Connecticut Hospital Gets Upgrade to Deal With Seriously Injured Kids

Connecticut's only hospital for children has a new responsibility.  When a child is in a serious car crash, the ambulance can now bring the child right to the emergency entrance.

The Connecticut Children's Medical Center received the designation of a Level One Trauma Center, which means it will treat seriously injured children under the age of 13. 

The designation by the Connecticut Department of Health is the same Level One category given to the Hartford Hospital located next door to CCMC. Both hospitals will be able to handle trauma cases.

"This is the first in the nation of having two hospitals come together as a trauma institute," said Lenworth Jacobs, M.D., the doctor who spearheaded the move to combine the two emergency rooms. 

Jacobs said trauma is the leading cause of death of American children between the ages of 1 and 18. 

"Two institutions acting as one, as a trauma center, to offer the best possible trauma care to the children in the state," Martin Gavin, president of the Medical Center, said.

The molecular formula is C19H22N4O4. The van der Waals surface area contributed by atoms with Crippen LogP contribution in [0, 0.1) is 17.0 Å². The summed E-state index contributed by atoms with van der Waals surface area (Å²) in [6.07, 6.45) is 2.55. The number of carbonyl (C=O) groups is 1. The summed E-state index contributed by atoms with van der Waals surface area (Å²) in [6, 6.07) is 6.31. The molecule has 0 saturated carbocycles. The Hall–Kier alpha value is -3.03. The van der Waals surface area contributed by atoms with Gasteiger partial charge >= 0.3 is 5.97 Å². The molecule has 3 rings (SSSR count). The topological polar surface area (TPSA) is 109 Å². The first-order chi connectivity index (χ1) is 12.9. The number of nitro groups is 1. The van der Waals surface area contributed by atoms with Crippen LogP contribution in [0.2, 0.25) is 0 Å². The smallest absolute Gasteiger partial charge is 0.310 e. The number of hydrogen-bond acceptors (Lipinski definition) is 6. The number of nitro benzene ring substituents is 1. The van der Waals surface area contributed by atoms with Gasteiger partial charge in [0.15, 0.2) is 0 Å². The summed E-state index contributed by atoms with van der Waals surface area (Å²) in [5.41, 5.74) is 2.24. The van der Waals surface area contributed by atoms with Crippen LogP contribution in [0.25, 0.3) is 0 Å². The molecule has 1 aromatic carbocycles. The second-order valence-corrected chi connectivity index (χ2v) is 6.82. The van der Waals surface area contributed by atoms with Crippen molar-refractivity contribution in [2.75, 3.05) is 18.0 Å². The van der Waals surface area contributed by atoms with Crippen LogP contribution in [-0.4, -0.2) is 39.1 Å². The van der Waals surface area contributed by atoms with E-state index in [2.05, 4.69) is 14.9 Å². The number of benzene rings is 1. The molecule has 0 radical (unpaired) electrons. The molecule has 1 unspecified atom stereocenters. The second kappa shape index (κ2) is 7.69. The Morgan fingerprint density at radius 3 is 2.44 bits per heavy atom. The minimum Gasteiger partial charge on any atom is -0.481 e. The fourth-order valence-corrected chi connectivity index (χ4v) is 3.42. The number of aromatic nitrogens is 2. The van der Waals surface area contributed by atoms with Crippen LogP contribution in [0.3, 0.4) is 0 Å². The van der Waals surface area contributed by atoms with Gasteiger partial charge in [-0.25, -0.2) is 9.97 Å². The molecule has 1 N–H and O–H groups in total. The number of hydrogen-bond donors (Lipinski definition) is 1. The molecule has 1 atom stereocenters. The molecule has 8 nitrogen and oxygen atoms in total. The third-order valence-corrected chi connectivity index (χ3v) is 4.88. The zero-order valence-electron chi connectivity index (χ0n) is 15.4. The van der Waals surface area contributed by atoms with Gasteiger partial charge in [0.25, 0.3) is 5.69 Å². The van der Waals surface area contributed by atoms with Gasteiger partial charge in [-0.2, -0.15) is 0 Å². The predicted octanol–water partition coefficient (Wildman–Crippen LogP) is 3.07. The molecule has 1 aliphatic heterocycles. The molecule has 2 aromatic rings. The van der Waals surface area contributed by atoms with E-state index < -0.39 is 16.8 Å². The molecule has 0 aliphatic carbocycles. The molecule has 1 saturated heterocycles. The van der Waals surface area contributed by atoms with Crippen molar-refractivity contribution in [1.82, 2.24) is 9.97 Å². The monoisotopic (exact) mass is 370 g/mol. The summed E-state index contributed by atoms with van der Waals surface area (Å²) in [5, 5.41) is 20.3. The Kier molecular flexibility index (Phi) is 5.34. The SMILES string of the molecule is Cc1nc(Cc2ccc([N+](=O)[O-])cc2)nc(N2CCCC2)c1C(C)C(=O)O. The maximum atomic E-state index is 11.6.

The hospital expects 60 to 75 badly injured children per year to use its trauma rooms, according to Gavin.

Brendan Campbell M.D., a pediatric surgeon at CCMC, said the surgeons, nurses and technicians at the hospital will have to be trained at a certain level of competence to meet the state's standards for a trauma center.

"And add to that the critical clinical resources that are necessary for the care of injured children such as state of the art operating suites, a pediatric intensive care unit and rehabilitation specialists," Campbell added.

The hospital said that it has purchased a state of the art CAT Scan machine and it has trained radiologists on the new equipment.  It has also developed a staff of qualified pediatric medics that will be evaluated by the American College of Surgeons over a period of three years.

"I can assure you that the commitment of both institutions to deliver the highest level of care for these children stands strong," said Surgeon-in-chief, Fernando Ferrer, M.D.

Although the majority of pediatric trauma cases will now be transported directly to Connecticut Children’s, some of the more severe cases will still be transported to Hartford Hospital’s Emergency Department. Hartford Hospital maintains the state’s only air ambulance system, Life Star.

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